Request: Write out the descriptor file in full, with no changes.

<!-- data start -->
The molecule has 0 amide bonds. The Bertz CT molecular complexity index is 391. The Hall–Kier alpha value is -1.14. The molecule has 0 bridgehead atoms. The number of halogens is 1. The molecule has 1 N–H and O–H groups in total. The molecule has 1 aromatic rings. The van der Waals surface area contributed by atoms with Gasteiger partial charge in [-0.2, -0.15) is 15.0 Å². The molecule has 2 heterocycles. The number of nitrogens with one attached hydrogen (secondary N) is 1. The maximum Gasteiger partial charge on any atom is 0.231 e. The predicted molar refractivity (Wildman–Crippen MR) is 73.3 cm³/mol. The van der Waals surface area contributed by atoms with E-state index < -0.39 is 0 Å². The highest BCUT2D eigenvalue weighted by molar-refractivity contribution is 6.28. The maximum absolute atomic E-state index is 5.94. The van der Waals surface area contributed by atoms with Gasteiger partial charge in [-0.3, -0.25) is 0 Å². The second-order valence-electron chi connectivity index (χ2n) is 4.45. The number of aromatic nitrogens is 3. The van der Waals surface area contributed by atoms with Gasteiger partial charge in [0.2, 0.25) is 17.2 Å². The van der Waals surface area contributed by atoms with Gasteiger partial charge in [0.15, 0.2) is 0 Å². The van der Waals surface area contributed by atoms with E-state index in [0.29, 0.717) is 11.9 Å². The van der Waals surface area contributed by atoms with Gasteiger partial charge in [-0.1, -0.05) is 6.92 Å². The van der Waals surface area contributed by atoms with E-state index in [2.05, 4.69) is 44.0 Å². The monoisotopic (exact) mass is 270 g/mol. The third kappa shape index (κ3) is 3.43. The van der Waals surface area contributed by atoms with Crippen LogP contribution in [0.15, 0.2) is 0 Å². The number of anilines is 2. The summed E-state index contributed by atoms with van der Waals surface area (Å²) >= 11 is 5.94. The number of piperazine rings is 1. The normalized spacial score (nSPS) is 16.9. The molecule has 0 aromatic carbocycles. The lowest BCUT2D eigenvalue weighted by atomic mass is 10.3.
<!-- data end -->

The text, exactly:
The molecule has 0 amide bonds. The Bertz CT molecular complexity index is 391. The Hall–Kier alpha value is -1.14. The molecule has 0 bridgehead atoms. The number of halogens is 1. The molecule has 1 N–H and O–H groups in total. The molecule has 1 aromatic rings. The van der Waals surface area contributed by atoms with Gasteiger partial charge in [-0.2, -0.15) is 15.0 Å². The molecule has 2 heterocycles. The number of nitrogens with one attached hydrogen (secondary N) is 1. The maximum Gasteiger partial charge on any atom is 0.231 e. The predicted molar refractivity (Wildman–Crippen MR) is 73.3 cm³/mol. The van der Waals surface area contributed by atoms with E-state index < -0.39 is 0 Å². The highest BCUT2D eigenvalue weighted by molar-refractivity contribution is 6.28. The maximum absolute atomic E-state index is 5.94. The van der Waals surface area contributed by atoms with Gasteiger partial charge in [-0.3, -0.25) is 0 Å². The second-order valence-electron chi connectivity index (χ2n) is 4.45. The number of aromatic nitrogens is 3. The van der Waals surface area contributed by atoms with Gasteiger partial charge in [0.2, 0.25) is 17.2 Å². The van der Waals surface area contributed by atoms with Gasteiger partial charge in [0.15, 0.2) is 0 Å². The van der Waals surface area contributed by atoms with E-state index in [0.29, 0.717) is 11.9 Å². The van der Waals surface area contributed by atoms with Gasteiger partial charge in [-0.1, -0.05) is 6.92 Å². The van der Waals surface area contributed by atoms with E-state index in [2.05, 4.69) is 44.0 Å². The monoisotopic (exact) mass is 270 g/mol. The third kappa shape index (κ3) is 3.43. The van der Waals surface area contributed by atoms with Crippen LogP contribution in [0.15, 0.2) is 0 Å². The number of anilines is 2. The summed E-state index contributed by atoms with van der Waals surface area (Å²) >= 11 is 5.94. The number of piperazine rings is 1. The normalized spacial score (nSPS) is 16.9. The molecule has 0 aromatic carbocycles. The lowest BCUT2D eigenvalue weighted by atomic mass is 10.3.